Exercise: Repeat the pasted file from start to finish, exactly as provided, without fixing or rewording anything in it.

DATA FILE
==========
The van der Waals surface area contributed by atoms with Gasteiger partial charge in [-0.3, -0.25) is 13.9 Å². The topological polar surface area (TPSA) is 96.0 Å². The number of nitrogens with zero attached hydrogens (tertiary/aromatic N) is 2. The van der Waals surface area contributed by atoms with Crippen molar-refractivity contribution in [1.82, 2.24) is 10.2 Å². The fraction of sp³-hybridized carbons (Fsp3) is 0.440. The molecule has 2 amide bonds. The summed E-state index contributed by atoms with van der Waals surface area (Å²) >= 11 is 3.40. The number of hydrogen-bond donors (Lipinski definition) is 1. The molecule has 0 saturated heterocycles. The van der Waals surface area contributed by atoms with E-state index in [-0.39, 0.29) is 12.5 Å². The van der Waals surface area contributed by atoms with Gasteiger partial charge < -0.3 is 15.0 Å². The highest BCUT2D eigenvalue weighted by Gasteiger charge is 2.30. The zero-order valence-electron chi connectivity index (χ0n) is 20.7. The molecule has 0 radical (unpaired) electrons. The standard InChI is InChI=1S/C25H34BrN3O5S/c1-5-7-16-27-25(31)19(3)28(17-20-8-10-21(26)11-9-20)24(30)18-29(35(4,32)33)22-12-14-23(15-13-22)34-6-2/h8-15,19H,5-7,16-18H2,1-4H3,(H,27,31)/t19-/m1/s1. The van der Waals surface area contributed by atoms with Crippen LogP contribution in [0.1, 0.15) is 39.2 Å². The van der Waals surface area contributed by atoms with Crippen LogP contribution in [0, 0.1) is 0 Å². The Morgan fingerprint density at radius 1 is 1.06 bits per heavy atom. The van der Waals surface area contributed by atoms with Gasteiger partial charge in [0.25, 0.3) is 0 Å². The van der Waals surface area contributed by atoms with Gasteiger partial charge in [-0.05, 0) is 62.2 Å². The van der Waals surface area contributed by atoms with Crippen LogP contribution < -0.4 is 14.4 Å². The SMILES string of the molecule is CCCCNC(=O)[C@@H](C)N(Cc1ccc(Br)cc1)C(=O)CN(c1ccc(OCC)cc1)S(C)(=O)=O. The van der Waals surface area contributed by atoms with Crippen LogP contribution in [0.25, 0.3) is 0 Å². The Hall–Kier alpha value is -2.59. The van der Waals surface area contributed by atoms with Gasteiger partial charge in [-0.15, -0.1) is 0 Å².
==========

The van der Waals surface area contributed by atoms with Gasteiger partial charge in [-0.3, -0.25) is 13.9 Å². The topological polar surface area (TPSA) is 96.0 Å². The number of nitrogens with zero attached hydrogens (tertiary/aromatic N) is 2. The van der Waals surface area contributed by atoms with Crippen molar-refractivity contribution in [1.82, 2.24) is 10.2 Å². The fraction of sp³-hybridized carbons (Fsp3) is 0.440. The molecule has 2 amide bonds. The summed E-state index contributed by atoms with van der Waals surface area (Å²) >= 11 is 3.40. The number of hydrogen-bond donors (Lipinski definition) is 1. The molecule has 0 saturated heterocycles. The van der Waals surface area contributed by atoms with E-state index in [-0.39, 0.29) is 12.5 Å². The van der Waals surface area contributed by atoms with Gasteiger partial charge < -0.3 is 15.0 Å². The highest BCUT2D eigenvalue weighted by Gasteiger charge is 2.30. The zero-order valence-electron chi connectivity index (χ0n) is 20.7. The molecule has 0 radical (unpaired) electrons. The standard InChI is InChI=1S/C25H34BrN3O5S/c1-5-7-16-27-25(31)19(3)28(17-20-8-10-21(26)11-9-20)24(30)18-29(35(4,32)33)22-12-14-23(15-13-22)34-6-2/h8-15,19H,5-7,16-18H2,1-4H3,(H,27,31)/t19-/m1/s1. The van der Waals surface area contributed by atoms with Crippen LogP contribution in [0.1, 0.15) is 39.2 Å². The van der Waals surface area contributed by atoms with Crippen LogP contribution in [0, 0.1) is 0 Å². The Morgan fingerprint density at radius 1 is 1.06 bits per heavy atom. The van der Waals surface area contributed by atoms with Gasteiger partial charge in [0.25, 0.3) is 0 Å². The van der Waals surface area contributed by atoms with Gasteiger partial charge in [-0.05, 0) is 62.2 Å². The van der Waals surface area contributed by atoms with Crippen LogP contribution < -0.4 is 14.4 Å². The SMILES string of the molecule is CCCCNC(=O)[C@@H](C)N(Cc1ccc(Br)cc1)C(=O)CN(c1ccc(OCC)cc1)S(C)(=O)=O. The van der Waals surface area contributed by atoms with Crippen LogP contribution in [0.25, 0.3) is 0 Å². The Hall–Kier alpha value is -2.59. The van der Waals surface area contributed by atoms with Gasteiger partial charge in [-0.15, -0.1) is 0 Å².